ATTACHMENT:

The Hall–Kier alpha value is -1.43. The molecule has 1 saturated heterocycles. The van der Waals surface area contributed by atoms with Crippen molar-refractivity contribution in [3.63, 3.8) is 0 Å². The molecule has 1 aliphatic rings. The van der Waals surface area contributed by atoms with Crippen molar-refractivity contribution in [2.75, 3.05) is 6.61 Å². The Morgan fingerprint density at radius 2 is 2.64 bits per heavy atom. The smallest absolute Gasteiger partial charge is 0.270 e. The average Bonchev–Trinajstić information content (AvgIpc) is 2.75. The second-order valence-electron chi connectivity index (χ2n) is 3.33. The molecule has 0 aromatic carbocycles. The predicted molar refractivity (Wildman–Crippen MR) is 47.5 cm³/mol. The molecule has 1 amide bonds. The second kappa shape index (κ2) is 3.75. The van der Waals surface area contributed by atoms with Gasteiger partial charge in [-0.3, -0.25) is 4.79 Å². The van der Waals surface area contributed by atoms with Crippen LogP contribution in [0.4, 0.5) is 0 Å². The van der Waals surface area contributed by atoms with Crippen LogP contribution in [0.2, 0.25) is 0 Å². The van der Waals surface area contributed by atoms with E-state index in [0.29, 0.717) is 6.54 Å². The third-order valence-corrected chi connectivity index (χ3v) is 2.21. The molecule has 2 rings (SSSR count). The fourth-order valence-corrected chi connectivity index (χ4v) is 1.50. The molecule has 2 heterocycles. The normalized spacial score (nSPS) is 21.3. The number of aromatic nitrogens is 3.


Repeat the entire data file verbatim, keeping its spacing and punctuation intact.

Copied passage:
The Hall–Kier alpha value is -1.43. The molecule has 1 saturated heterocycles. The van der Waals surface area contributed by atoms with Crippen molar-refractivity contribution in [3.63, 3.8) is 0 Å². The molecule has 1 aliphatic rings. The van der Waals surface area contributed by atoms with Crippen molar-refractivity contribution in [2.75, 3.05) is 6.61 Å². The Morgan fingerprint density at radius 2 is 2.64 bits per heavy atom. The smallest absolute Gasteiger partial charge is 0.270 e. The average Bonchev–Trinajstić information content (AvgIpc) is 2.75. The second-order valence-electron chi connectivity index (χ2n) is 3.33. The molecule has 0 aromatic carbocycles. The predicted molar refractivity (Wildman–Crippen MR) is 47.5 cm³/mol. The molecule has 1 amide bonds. The second kappa shape index (κ2) is 3.75. The van der Waals surface area contributed by atoms with Gasteiger partial charge in [-0.3, -0.25) is 4.79 Å². The van der Waals surface area contributed by atoms with Crippen LogP contribution in [0.4, 0.5) is 0 Å². The van der Waals surface area contributed by atoms with Crippen LogP contribution in [0.2, 0.25) is 0 Å². The van der Waals surface area contributed by atoms with E-state index in [0.29, 0.717) is 6.54 Å². The third-order valence-corrected chi connectivity index (χ3v) is 2.21. The molecule has 2 rings (SSSR count). The fourth-order valence-corrected chi connectivity index (χ4v) is 1.50. The molecule has 2 heterocycles. The normalized spacial score (nSPS) is 21.3. The number of aromatic nitrogens is 3.